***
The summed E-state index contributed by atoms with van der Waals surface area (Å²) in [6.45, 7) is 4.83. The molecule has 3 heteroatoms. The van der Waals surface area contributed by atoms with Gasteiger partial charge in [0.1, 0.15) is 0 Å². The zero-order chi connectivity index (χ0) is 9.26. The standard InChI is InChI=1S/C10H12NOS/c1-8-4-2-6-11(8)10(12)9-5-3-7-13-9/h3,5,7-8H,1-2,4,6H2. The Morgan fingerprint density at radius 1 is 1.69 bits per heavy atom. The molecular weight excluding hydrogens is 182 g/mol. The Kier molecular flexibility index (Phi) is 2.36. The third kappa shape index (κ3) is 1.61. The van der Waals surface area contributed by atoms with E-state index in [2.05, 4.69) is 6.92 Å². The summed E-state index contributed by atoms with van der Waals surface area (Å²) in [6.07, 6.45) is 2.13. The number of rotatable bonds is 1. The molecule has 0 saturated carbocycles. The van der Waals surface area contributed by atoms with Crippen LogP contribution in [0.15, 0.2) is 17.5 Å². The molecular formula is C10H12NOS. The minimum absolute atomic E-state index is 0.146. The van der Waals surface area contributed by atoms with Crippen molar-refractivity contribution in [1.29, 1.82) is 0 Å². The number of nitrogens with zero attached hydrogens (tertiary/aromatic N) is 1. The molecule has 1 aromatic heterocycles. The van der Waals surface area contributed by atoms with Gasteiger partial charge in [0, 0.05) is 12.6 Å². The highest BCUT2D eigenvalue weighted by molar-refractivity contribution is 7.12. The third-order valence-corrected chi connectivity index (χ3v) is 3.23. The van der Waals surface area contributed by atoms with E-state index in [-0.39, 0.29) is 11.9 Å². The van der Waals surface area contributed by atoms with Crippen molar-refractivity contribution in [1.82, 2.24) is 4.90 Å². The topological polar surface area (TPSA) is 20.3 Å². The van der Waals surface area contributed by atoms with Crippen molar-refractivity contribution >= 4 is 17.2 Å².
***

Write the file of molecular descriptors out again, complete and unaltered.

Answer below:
The summed E-state index contributed by atoms with van der Waals surface area (Å²) in [6.45, 7) is 4.83. The molecule has 3 heteroatoms. The van der Waals surface area contributed by atoms with Gasteiger partial charge in [0.1, 0.15) is 0 Å². The zero-order chi connectivity index (χ0) is 9.26. The standard InChI is InChI=1S/C10H12NOS/c1-8-4-2-6-11(8)10(12)9-5-3-7-13-9/h3,5,7-8H,1-2,4,6H2. The Morgan fingerprint density at radius 1 is 1.69 bits per heavy atom. The molecular weight excluding hydrogens is 182 g/mol. The Kier molecular flexibility index (Phi) is 2.36. The third kappa shape index (κ3) is 1.61. The van der Waals surface area contributed by atoms with E-state index in [2.05, 4.69) is 6.92 Å². The summed E-state index contributed by atoms with van der Waals surface area (Å²) in [6.07, 6.45) is 2.13. The number of rotatable bonds is 1. The molecule has 0 saturated carbocycles. The van der Waals surface area contributed by atoms with Crippen LogP contribution in [0.15, 0.2) is 17.5 Å². The molecular formula is C10H12NOS. The minimum absolute atomic E-state index is 0.146. The van der Waals surface area contributed by atoms with Crippen molar-refractivity contribution in [1.29, 1.82) is 0 Å². The number of nitrogens with zero attached hydrogens (tertiary/aromatic N) is 1. The molecule has 1 aromatic heterocycles. The van der Waals surface area contributed by atoms with Gasteiger partial charge in [0, 0.05) is 12.6 Å². The highest BCUT2D eigenvalue weighted by molar-refractivity contribution is 7.12. The third-order valence-corrected chi connectivity index (χ3v) is 3.23. The van der Waals surface area contributed by atoms with E-state index in [-0.39, 0.29) is 11.9 Å². The van der Waals surface area contributed by atoms with Crippen molar-refractivity contribution in [1.82, 2.24) is 4.90 Å². The topological polar surface area (TPSA) is 20.3 Å². The van der Waals surface area contributed by atoms with Crippen molar-refractivity contribution >= 4 is 17.2 Å².